By Peter Galvin
It’s rare that an artist arrives onto the pop music scene so fully loaded with the kind of hit-making potential that singer-composer-guitarist Raul Midon possesses. The New Mexico-born, New York-based Midon makes his recording debut with State of Mind, produced by Arif Mardin and Joe Mardin for Manhattan Records. The 13-track collection of Midon originals is a remarkable melange of soul, R&B, pop, folk, jazz and Latin. The CD, which boasts a guest roster featuring Stevie Wonder and Jason Mraz, places on display Midon’s earnest, lyrical songwriting; full-bodied vocals steeped in soul; a singular syncopated, flamenco- and jazz-infused acoustic guitar style; a unique vocal trumpet improvisation; and hopeful disposition.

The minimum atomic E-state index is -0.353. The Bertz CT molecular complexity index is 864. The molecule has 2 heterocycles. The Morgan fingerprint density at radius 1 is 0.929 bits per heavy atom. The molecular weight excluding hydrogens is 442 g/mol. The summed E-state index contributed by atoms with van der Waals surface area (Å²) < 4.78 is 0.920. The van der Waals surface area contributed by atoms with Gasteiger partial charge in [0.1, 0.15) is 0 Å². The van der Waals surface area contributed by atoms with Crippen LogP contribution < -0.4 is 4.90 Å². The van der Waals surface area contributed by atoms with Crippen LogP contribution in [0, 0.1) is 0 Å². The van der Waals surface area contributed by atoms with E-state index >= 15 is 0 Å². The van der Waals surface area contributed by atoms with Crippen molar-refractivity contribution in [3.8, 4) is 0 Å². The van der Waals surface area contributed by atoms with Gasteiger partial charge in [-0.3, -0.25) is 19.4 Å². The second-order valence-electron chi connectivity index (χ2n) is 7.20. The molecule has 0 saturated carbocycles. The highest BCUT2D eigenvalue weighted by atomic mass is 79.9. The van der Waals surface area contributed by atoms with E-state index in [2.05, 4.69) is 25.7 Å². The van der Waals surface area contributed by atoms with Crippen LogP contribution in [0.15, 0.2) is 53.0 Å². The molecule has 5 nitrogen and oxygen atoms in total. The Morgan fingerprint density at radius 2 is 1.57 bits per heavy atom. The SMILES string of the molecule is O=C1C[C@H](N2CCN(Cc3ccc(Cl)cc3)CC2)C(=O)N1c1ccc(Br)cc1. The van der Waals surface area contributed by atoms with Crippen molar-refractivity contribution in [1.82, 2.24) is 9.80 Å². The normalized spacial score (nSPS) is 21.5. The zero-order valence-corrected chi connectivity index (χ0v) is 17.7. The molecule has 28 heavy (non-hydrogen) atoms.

Midon traces his own beginnings back to the tiny town of Embudo, N.M., north of Santa Fe on Route 68. His Argentinean-born father was a professional dancer who left home at 17 and danced his way through the U.S. before settling down in New Mexico with his New York-born wife (who died when Raul and his identical twin brother were very young).
While you can hear traces of Donny Hathaway, Stevie Wonder, Jose Feliciano and, Richie Havens in his music, Midon is an extraordinary original whose passion is expressed in his indelible songs. “I like to celebrate the possible, the highest, the best of possibilities for human beings,” says Midon, who has been blind since birth. “It’s easy to be pessimistic given the state of the world. But I’m inspired by people like Martin Luther King, Jr. and Gandhi who had the ability to transform. Collectively we create an enormously powerful force that can change the world and overcome any obstacle.”